A bill that would require universities in Maryland to use geofencing technology to block online gambling on campuses is under consideration in the state legislature. “We think it’s a big issue,” says Pam Queen, a state representative sponsoring the bill. She is also a professor at Morgan State University in Baltimore. “There is a lot of gambling, online betting is generating more interest from a younger generation,” she adds. “These aren’t students who would go to a casino but they’re doing things on their phone.”

Such widespread participation adds to the burden on student-athletes. “At the college level you’re in classes with your peers who are betting on you,” Blackford says. She cites the example of a student who sent a demand for money to a friend who had a bad game, “saying, ‘you cost me this bet, you owe me now’.”

Snippets of news that a player might disclose to a classmate are potentially highly valuable. “You can as an athlete just casually say, ‘oh, my friend is on the injured reserve’. Because that’s just part of your life,” Osborne says. “But now in a gaming environment that could be insider information. That could skew the odds, if you have that information you can have an advantage and that could get people in trouble.”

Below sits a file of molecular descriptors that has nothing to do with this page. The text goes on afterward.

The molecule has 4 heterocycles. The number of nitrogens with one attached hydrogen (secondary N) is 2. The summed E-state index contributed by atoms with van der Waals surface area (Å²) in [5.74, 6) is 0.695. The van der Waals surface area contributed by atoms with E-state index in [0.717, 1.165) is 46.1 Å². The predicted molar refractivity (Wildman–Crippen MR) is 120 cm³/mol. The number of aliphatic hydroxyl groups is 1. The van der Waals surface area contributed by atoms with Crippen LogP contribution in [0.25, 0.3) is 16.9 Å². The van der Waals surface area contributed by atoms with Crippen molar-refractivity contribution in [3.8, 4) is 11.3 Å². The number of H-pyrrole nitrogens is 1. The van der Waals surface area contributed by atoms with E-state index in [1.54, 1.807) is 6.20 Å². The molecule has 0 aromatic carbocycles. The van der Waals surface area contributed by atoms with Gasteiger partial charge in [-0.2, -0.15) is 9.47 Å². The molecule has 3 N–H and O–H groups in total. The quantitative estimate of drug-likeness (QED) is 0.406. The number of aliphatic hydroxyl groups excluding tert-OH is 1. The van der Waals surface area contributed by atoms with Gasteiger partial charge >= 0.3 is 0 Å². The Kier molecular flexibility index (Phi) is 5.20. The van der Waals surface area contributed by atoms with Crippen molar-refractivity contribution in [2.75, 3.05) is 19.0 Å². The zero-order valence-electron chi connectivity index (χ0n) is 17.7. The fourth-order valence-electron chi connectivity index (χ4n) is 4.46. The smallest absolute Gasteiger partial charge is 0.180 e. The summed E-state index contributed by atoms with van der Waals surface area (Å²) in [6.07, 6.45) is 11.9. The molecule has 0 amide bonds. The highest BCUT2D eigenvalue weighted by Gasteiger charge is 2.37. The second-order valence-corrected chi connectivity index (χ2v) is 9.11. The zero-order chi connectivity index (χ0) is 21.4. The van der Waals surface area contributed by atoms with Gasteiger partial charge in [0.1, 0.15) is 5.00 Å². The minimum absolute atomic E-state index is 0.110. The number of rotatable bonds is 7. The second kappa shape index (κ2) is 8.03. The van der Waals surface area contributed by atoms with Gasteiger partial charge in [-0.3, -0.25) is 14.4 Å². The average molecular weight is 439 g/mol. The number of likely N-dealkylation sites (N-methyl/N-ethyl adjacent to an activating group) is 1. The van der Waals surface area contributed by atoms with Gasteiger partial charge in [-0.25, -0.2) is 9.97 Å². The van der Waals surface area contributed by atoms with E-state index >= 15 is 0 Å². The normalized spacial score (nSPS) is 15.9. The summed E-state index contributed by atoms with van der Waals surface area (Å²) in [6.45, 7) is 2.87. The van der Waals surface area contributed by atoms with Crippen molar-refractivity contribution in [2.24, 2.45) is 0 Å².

More than a dozen people at Iowa State and Iowa universities were criminally charged last year with placing bets illegally, including while underage and on games in which they played. The NCAA last month sanctioned Brad Bohannon, the former University of Alabama baseball coach, for allegedly providing inside information about an injured starting pitcher via text message to a gambler who then reportedly tried to place a $100,000 bet on an Alabama game but was restricted to $15,000.